Therapeutic Target and Screening Method for Inhibitors of Platelet Activation and Coagulation
Platelets are specialized blood cells that function in the formation of blood clots, and these cells act as the key cellular effectors of thrombosis. Tissue Factor (TF) is an essential cofactor for the activation of coagulation and clot formation. This work demonstrates that platelets express TF, and that Cdc2-like kinase 1 (Clk1) mediated pre-mRNA splicing is an early control point in platelet activation. Clk1-dependent splicing is required for generation of TF protein and triggering platelet activation. Inhibition of Clk1 blocks this response, inhibiting both platelet activation and clot formation, indicating the potential for modulation of Clk1 activity for intervention in disorders resulting in abnormal platelet aggregation and abnormal coagulation.
An elevated level of intravascular TF has been reported in a variety of pro-thrombotic diseases. The identification of a central role for Clk1 in clot formation establishes this enzyme as a potential target for developing therapeutics that block platelet activation at an early stage. These medications could help many people at risk for stroke, heart attack, sepsis, and other life-threatening disorders and diseases associated with abnormal coagulation.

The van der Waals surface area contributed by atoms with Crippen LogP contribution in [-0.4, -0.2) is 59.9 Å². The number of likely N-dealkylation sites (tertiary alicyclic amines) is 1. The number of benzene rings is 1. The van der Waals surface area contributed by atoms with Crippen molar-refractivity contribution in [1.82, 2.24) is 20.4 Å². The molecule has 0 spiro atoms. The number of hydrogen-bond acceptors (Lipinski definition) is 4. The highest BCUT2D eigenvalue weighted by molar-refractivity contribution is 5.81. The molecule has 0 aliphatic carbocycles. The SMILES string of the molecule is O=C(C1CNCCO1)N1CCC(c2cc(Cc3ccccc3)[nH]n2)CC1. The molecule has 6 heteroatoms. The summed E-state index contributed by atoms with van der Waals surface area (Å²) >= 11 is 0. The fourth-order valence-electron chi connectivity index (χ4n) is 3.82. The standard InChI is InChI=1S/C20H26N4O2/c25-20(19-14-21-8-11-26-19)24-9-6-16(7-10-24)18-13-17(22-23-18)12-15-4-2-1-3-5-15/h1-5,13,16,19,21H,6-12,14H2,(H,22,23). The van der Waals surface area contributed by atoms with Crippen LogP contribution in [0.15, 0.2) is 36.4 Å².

Stage of Development
A provisional patent application has been filed with the USPTO. This technology is available for sponsored research and/or licensing under either exclusive or non-exclusive terms.
*Schwertz et al. (2006) Signal-dependent splicing of tissue factor pre-mRNA modulates the thrombogenecity of human platelets. J Exp Med. 203(11):2433-40.
Guy Zimmerman, Hansjorg Schwertz, Neal Tolley, Andrew Weyrich
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